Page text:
New York could scrap law that criminalises adultery

US News

A US state could be about to scrap a century-old law which criminalises the act of cheating.

Adultery has been classed as a low-level criminal offence – known as a misdemeanour – in the state of New York since 1907.

Such laws were traditionally introduced in states across the US to reduce the number of divorces at a time when a cheating spouse was the only way to secure a legal split.

However, only about a dozen people have been charged in New York since 1972, with the last more than a decade ago.

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And of those cases, just five have netted convictions, according to New York assemblyman Charles Lavine, who has sponsored a bill to repeal the seldom-used law.

“It just makes no sense whatsoever, and we’ve come a long way since intimate relationships between consenting adults are considered immoral,” he said.

“It’s a joke. This law was someone’s expression of moral outrage.”

Assembly Judiciary Committee Chair Charles Lavine, D-Glen Cove, speaks to reporters during a news conference about the next steps in its impeachment investigation of Gov, Andrew Cuomo following multiple allegations of sexual harassment Monday, Aug. 9, 2021 in Albany, New York. (AP Photo/Hans Pennink).
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New York state assemblyman, Charles Lavine. File pic: AP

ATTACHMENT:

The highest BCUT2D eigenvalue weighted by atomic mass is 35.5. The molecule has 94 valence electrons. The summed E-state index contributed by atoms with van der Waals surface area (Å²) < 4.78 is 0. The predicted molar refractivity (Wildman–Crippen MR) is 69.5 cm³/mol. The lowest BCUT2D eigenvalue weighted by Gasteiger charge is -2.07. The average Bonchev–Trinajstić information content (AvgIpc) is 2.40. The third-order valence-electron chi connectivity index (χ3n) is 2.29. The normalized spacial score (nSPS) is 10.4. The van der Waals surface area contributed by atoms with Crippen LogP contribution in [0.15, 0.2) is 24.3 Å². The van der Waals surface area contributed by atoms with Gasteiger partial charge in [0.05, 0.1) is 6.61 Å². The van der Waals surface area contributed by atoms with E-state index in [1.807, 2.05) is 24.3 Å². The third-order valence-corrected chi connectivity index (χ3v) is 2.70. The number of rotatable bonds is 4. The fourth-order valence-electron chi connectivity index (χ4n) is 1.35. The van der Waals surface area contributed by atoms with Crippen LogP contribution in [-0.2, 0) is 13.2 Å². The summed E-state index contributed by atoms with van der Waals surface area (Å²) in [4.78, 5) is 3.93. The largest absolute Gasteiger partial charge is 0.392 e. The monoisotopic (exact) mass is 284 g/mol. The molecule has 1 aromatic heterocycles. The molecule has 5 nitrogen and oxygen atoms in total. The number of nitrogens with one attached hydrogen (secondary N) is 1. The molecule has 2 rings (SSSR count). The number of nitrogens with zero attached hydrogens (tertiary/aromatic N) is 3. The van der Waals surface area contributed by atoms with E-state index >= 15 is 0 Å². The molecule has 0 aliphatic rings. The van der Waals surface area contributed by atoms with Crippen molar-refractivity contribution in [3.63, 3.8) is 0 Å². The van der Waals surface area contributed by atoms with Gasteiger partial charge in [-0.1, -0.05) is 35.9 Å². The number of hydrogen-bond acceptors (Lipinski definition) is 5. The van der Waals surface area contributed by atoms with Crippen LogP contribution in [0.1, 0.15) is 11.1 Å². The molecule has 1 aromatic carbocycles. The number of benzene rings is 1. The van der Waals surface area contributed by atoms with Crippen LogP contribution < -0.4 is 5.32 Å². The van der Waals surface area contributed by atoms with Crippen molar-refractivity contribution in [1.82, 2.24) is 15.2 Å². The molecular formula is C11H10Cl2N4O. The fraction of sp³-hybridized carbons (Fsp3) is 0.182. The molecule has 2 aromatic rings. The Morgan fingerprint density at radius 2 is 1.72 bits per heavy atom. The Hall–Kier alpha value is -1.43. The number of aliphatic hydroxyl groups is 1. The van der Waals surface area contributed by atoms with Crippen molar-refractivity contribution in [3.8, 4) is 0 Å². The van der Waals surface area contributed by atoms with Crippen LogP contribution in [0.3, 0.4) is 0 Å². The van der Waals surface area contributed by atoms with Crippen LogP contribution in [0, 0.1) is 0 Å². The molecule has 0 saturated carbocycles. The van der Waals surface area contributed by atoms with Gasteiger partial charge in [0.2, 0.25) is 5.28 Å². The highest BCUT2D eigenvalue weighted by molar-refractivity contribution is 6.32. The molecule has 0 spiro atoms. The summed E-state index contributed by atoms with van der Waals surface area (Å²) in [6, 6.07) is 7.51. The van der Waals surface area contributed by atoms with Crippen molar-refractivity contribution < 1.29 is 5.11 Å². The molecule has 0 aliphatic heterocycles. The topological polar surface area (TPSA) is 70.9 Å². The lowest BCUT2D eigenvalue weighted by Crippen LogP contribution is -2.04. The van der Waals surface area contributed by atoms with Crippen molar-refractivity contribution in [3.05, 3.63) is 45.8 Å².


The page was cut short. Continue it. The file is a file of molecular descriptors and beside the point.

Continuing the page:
Katharine Silbaugh, a law professor at Boston University who co-authored the book “A Guide to America’s Sex Laws”, said adultery bans were aimed at punishing women.

“Let’s just say this: patriarchy,” she said.

The bill to scrap the adultery ban has already passed the state assembly and is expected to soon pass the state senate, before it can move to the governor’s office for a signature.

How the law has been used since its creation

Just a few weeks after the law went into effect in 1907, a married man and a 25-year-old woman became the first people arrested after the man’s wife sued for divorce, according to a New York Times article from the time.

The last adultery charge in New York appears to have been filed in 2010 against a woman who was caught engaging in a sex act in a public park.

However, the case was later dropped as part of a plea deal.

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The law was almost scrapped in the 1960s after a panel tasked with updating New York’s criminal laws found the adultery ban was practically impossible to enforce.

However, while the proposal was initially accepted in the state assembly, the chamber restored it after a politician argued scrapping the bill could give the impression that the state was endorsing infidelity, according to a New York Times article from 1965.

Most states in the US that still have adultery laws classify them as misdemeanours – a type of low-level offence.

However, Oklahoma, Wisconsin, and Michigan treat adultery as a much more serious type of offence, known as a felony.

Several states, including Colorado and New Hampshire, have moved to repeal their adultery laws, using similar arguments to those being used in New York.

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